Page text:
1. The first bristle toothbrush was invented in China way back in the year 700. Explorers brought back the idea of a bristle toothbrush to Europe in the 1600’s. These toothbrushes were made of hog or horse bristles. These were only used by the wealthy, as hog bristles were quite costly. Peasants used twigs to brush their teeth or went without brushing altogether.
2. The first nylon toothbrush was invented in 1938, and the first electric toothbrush was invented in 1939, but Americans didn’t regularly brush their teeth until after World War II, mainly because it was a requirement to brush your teeth in the army. Soldiers brought this good habit back home to their families after the war.
3. People have been wearing some false teeth since ancient times. Over the years many products have been tried from cloth, ivory, and bone to human teeth pulled out of corpses. Poor peasants would sometimes pull out their own teeth and sell them for money. The wealthier patron could afford false teeth made of silver or gold. George Washington’s “wooden” teeth were actually designed from the tusk of a hippopotamus.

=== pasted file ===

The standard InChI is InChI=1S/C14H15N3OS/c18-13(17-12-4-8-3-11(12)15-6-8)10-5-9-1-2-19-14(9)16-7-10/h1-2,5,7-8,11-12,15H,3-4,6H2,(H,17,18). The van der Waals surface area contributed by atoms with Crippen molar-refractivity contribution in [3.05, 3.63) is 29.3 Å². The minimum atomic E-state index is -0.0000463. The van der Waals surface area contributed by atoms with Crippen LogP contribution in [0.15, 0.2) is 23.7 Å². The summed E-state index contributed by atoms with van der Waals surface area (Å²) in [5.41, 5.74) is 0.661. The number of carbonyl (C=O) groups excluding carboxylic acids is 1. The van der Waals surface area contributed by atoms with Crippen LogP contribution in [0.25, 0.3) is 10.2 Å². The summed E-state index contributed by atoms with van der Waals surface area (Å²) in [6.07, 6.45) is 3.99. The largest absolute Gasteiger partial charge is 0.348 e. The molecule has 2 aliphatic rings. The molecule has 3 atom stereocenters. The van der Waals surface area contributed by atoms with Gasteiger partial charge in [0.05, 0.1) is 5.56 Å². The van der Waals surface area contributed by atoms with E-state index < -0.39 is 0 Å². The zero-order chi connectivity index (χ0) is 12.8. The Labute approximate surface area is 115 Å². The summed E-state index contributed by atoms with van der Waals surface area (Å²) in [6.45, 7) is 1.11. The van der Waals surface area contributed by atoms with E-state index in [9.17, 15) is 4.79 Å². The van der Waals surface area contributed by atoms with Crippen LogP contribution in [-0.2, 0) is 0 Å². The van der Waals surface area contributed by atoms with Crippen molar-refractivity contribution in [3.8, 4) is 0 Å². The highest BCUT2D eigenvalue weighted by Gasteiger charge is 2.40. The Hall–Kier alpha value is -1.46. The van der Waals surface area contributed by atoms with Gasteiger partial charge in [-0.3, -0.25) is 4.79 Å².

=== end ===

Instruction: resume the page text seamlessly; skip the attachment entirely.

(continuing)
4. A wide variety of objects have also been used to fill cavities. Over the years, dentists have tried wood, paper, cloth, stone, amber, lead, cork, aluminum, turpentine and gold.
5. It has been recently recommended that toothbrushes be kept 6 feet away from the toilet to avoid bacteria settling on them after a flush.
6. At the end of the 1800’s, dentists began reporting a surge in the amount of cavities found in their patients. The cause: sugary cola drinks. As a matter of fact, people who drink sugary colas are 62% more likely to develop cavities.
7. Original tooth-cleaners were simply meant to make the breath smell fresh. Different mixtures were used including those of mint, cinnamon, grass, honey, and flowers. Modern toothpaste containing baking soda began to appear in the 19th century. Fluoride became a common ingredient in toothpaste in 1956.
8. Americans buy over 14,000,000,000 gallons of toothpaste every year!
9. Not all cultures covet those perfectly straight pearly whites. In Japan, it is often considered trendy to have crooked teeth. Many women and men think crooked teeth make them look younger.